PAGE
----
By: Jeremy Skoglund, VP Trust Officer 

When it comes to my household finances, I get super excited at least 13 times a year. Those times aren’t paydays. I enjoy payday like everyone else, but there are times throughout the year that are even better. One of those times is right now. This is the time each year that I start to work on our budget for next year. Ever since my wife and I got married, I put a lot of thought and time into planning for how we will spend our money in the coming year. We talk through any expected purchases we will be making and plan accordingly. The other 12 exciting times include the end of each month when I compare our actual income and expenses with what we budgeted. I like to see how close I came and whether we have more money than I expected or not.

I’ve always enjoyed numbers, so I apologize to those of you that do not get at all excited even thinking about finances. I don’t expect anyone to go to the lengths that I tend to go when it comes to making a budget and analyzing that budget. What I would like everyone to focus on, though, is the importance of a budget to you, your family, and your kids.

Most of us know how much money we make, whether it is our hourly wage or our annual salary. A lot of people struggle is knowing where all that money goes by the end of the month, and if you don’t have a budget and track your expenses, how would you know where all that money went? You buy a coffee here, fill your car with gas there, buy cookies from the local girl scout, and make your loan payments. Keeping track of everything can be hard. And if you always make your payments and seem to find ways to pay for things, you may think there’s no reason you need to spend extra time keeping track of anything. The problem, though, is that if you do not keep track of anything or have a plan for your money, you don’t know your financial situation until it’s too late. You’ll find out when you try to get a loan for a car or house, and the bank turns you down. Or worse yet, when your car breaks down, or your home is damaged, and you can’t pay to fix it.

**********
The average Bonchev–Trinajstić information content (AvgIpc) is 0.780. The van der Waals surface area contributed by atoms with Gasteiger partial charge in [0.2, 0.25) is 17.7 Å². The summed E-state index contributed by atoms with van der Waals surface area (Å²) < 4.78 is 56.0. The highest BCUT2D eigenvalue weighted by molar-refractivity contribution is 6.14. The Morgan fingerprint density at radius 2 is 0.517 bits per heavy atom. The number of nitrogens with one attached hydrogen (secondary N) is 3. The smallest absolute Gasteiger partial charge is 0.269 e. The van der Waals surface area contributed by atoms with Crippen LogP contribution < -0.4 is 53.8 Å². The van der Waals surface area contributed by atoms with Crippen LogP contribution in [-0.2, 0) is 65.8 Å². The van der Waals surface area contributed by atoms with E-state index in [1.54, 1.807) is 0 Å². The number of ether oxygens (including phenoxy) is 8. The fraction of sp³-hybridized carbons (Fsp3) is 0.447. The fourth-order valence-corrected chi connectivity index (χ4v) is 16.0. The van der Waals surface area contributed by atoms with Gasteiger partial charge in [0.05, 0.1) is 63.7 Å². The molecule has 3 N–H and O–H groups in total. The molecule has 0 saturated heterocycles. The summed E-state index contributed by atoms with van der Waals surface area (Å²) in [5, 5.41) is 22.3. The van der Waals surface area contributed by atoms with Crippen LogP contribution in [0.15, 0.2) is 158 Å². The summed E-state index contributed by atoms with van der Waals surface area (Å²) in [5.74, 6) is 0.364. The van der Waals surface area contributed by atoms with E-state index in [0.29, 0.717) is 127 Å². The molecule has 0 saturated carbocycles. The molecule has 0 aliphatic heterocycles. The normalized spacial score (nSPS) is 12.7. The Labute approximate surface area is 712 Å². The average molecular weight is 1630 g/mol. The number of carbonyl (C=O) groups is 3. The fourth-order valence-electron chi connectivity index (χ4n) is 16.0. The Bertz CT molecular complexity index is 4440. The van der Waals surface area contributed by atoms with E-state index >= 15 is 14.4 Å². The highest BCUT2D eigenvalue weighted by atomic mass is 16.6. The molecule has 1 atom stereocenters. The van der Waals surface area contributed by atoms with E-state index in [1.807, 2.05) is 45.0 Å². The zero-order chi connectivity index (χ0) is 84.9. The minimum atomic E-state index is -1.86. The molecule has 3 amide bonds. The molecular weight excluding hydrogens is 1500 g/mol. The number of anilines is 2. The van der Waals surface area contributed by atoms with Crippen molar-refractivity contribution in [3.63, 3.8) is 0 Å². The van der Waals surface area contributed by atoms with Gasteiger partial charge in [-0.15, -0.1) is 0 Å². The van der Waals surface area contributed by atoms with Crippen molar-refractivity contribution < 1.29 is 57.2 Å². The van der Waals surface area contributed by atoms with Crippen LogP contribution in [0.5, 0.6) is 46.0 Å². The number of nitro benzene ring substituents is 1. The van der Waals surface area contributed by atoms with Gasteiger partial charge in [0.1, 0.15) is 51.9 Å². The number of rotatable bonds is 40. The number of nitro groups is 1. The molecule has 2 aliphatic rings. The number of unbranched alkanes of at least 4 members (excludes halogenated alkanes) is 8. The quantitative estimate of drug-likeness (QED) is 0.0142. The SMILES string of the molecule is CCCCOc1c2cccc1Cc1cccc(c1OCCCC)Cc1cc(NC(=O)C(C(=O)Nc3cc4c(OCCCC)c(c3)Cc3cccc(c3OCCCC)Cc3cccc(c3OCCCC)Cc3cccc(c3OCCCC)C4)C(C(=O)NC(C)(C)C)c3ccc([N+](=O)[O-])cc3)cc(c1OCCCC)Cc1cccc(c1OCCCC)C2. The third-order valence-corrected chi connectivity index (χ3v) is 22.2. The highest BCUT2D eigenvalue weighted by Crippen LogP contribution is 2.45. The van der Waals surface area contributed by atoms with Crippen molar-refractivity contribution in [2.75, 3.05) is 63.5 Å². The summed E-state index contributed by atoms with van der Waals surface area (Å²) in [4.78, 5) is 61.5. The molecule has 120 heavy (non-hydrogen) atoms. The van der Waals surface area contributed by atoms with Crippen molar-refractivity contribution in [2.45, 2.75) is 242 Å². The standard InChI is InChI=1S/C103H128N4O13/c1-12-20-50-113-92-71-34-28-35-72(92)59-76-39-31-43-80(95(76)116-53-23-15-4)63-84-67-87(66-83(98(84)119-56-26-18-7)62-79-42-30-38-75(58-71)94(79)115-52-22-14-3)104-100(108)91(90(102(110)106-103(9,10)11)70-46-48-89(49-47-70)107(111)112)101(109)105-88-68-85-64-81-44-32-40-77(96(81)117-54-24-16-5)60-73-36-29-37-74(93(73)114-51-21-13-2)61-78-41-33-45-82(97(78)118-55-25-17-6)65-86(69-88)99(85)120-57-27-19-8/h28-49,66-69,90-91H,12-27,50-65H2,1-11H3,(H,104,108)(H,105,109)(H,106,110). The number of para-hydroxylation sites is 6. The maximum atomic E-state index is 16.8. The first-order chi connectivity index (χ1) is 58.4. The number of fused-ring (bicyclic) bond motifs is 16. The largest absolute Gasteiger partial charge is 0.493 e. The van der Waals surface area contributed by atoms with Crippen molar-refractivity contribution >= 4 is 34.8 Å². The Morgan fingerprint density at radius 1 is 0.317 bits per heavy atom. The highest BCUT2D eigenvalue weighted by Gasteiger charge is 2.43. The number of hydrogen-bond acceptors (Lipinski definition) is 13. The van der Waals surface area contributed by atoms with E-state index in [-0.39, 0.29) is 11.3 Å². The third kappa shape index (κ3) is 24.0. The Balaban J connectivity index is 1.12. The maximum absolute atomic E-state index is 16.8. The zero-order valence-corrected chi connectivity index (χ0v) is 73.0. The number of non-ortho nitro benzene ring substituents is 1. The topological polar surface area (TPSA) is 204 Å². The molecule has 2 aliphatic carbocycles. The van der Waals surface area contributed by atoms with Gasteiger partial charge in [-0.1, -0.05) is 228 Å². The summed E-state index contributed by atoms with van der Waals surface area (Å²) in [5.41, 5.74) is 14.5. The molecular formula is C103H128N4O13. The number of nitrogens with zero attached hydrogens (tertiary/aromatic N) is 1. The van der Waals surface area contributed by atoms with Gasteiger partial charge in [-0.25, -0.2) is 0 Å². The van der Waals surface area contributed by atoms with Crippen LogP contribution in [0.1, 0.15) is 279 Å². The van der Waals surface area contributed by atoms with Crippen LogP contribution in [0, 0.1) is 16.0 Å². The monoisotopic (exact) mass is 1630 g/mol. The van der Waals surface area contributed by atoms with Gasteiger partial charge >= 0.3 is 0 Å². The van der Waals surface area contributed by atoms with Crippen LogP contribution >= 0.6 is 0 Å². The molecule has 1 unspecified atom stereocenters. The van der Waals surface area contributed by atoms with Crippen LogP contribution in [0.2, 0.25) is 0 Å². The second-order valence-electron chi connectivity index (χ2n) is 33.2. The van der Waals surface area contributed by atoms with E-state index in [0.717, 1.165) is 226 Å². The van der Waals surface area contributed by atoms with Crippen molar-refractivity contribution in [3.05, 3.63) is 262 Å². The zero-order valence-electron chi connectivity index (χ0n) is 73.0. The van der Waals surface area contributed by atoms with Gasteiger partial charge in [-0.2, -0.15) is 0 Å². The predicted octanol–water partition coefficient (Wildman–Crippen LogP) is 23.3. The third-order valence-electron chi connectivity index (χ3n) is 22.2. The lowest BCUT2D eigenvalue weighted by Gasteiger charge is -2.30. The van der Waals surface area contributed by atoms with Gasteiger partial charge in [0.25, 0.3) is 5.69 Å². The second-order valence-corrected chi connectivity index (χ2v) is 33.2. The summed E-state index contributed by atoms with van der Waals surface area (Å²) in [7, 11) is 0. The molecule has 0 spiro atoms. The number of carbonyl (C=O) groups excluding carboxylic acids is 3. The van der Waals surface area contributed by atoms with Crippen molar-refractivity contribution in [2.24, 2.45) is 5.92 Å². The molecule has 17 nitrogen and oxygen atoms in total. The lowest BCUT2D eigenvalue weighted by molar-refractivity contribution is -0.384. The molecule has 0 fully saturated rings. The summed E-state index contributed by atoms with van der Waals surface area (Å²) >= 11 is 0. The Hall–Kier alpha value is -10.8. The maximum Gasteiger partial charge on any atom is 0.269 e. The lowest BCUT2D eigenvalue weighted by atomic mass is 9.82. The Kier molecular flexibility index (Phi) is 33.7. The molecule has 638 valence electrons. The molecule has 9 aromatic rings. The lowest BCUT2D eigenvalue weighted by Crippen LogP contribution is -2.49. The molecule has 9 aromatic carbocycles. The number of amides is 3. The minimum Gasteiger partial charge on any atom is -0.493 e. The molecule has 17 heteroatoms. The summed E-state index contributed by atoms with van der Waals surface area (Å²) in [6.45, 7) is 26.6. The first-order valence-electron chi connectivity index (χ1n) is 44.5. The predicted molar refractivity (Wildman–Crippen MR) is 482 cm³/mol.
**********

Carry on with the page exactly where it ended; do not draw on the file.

The necessary steps for a budget include:

  1. Write down your income or take-home pay for the month.
  2. Write a list of your expenses for the month.
  3. If your income is higher than your expenses, congratulations! The excess can go to additional savings or other expenses.
  4. If your expenses are higher than your income, figure out where you can cut back on your expenses.
  5. Now, track your spending for the month.
  6. At the end of the month, compare your actual spending with your budget.
  7. Repeat for the next month.

I don’t expect you to get to the point that you’re as excited as I am to track your finances, but once you start to realize where all your money goes, you will wonder why you weren’t tracking it sooner.


If you would like more ideas on how to begin creating a budget, please give us a call:


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